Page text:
February 12, 2021 | hathawaym
March is Reading Month, and in celebration CPL staff are looking back at the books that first sparked our love of reading. What book made you love reading?
Tee V.: I remember reading the Junie B. Jones series when I was in first grade and falling in love with her spunky attitude and great sense of style, reading the whole series that was out to that point made me a voracious reader!
Whitney J.: It was the first book that made me think deeply about the social institutions in our country – race, class, gender, and more. I read it at least three times in elementary school and it’s still important to me today because of the ways that it opened my eyes to the world.
Amy L.: The very first book that made me a reader was Clifford the Big Red Dog. I would memorize what my mom read to me and try to repeat it back (I was around 3 years old and couldn’t read). I still love that dog to this day.
The library doesn’t own the very first Clifford book but I happen to LOVE Clifford’s Halloween."
Marianne B.: I was at the library with my mom browsing the children’s section. She handed me a copy of Kristy’s Great Idea and said it sounded like a good book. I read it that day and was immediately hooked! More than 30 years later, I’m still a huge fan of the Baby-Sitters Club. The library where I checked it out is special to me, too, because it’s the branch I grew up visiting regularly and got my first-ever library job, working there for five years.
Colleen O.: I was never a huge reader in school. I just read the required school assigned books. When I was in High School, dating myself here, the Howard Fast Lavette Family Series, were published and I was hooked. We don’t have any in our collection but another one I really liked was Thurston House by Danielle Steel. Funny...that’s the only Danielle Steel I’ve read.
Alyssa Y.: The first book I remember being obsessed with was What is a Rainbow by Chris Arvetis and Carole Palmer.
I [also] had a childhood obsession with Sailor Moon. I absolutely loved all things Sailor Moon, and would watch the anime on TV every day. This lead me to the Sailor Moon manga, where I could read ahead of what was offered on TV as an anime. It was my first instance of that feeling of “the book was better than the movie” because the manga were much less episodic and had new characters and situations that the anime did not.
Jeanine G.: Two books captivated me when I was very young: Put Me in the Zoo, by Robert Lopshire, was equal parts magical, colorful and rhyming! Harold and the Purple Crayon by Crockett Johnson remains--to me anyway--the quintessential book that sparks the reader's creativity and imagination like none other!
Michelle N.: A book that made me love reading was Garfield! I can remember being a kid and laying on the floor with my cat, Tiger (who I was convinced could read too!), and pouring over Garfield books, reading them over and over, eagerly waiting for the next one my mom would order from our Scholastic book club sheets at school.
Dan P.: I was 13 and not much into reading. I remember my dad reading Jurassic Park and I had heard there was a movie coming out so I rushed to read it before seeing the movie. It was full of action and science and philosophy. And then I felt special going into the movie, already knowing what was up. I proceeded to read every Michael Crichton book and watch all the movie adaptations. It was a turning point in my life as a reader.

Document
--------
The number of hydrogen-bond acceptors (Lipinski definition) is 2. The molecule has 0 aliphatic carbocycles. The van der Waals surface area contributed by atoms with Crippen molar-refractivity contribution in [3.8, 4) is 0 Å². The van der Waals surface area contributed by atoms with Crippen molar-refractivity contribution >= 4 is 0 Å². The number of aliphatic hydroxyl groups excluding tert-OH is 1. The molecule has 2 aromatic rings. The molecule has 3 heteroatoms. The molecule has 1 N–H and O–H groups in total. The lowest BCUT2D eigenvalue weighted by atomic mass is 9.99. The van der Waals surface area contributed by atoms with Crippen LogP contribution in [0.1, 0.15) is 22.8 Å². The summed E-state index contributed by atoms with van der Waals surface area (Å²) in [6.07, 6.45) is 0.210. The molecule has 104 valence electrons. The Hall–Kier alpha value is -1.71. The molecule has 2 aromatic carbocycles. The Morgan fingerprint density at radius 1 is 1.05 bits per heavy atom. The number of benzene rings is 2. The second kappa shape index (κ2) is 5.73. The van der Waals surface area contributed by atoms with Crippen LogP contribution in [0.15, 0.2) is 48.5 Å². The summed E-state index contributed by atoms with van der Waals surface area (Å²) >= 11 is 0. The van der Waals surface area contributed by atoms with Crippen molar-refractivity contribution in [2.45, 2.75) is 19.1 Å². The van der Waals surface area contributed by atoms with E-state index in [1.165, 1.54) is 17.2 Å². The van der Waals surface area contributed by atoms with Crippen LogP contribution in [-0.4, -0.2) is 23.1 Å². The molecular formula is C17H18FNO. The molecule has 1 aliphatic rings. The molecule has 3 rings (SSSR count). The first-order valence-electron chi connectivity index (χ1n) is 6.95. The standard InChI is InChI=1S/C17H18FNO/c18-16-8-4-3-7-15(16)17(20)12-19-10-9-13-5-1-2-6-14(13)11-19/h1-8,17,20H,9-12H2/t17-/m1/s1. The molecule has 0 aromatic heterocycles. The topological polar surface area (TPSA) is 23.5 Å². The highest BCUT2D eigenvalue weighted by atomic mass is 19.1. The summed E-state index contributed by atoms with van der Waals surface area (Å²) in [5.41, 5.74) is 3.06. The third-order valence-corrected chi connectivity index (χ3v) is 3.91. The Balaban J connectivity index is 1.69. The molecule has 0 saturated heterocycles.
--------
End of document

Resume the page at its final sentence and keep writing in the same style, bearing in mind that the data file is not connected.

Marian N.: One of my favorite books as a child was Miss Suzy by Miriam Young. It fired my imagination, informed my love of nature (beautiful and fraught with danger) and taught me the importance of nurturing friendships.
I was pleasantly surprised to find it in our collection. The illustrations are as lovely as I remember(this explains my love of attics and tree houses)!
Barb G.: One of my favorite books when I was young was Pippi Longstocking. She lives by herself with her horse and her monkey and hangs out with her two best pals Tommy and Annika. She has no parental supervision because her father is away at sea and she could do whatever she wanted. She also had superhuman strength and did not always listen to adults. I enjoyed them even more when I read them to my children.
Jack V.: An item that I remember being really excited about at an early age is Eleanor Estes’ The Witch Family. I would check it out of my elementary school library and read that baby over and over and over again.
Megan H.: The first book I really remember loving was There's a Wocket in my Pocket by Dr. Seuss. Even though I was terrified by the zug under the rug, the names were so fun I requested that book time and time again.
Alyssa G.: I would read Chicka Chicka Boom Boom over and over again. I read it so much I turned it into a song! My favorite part is when the letters would all fall down.
Deb S.: The book I loved reading over and over again when I was a kid was The Great Blueness and Other Predicaments by Arnold Lobel. A great wizard lives in a world without color. He works his magic to create the color blue. Everyone in town wants the color blue and soon the whole world is painted blue. But the townspeople become too sad with so much blueness. The wizard must go back to his cauldron to create something new. Its underlying message is an appreciation for natural diversity in our world and how color has a profound effect on our emotions.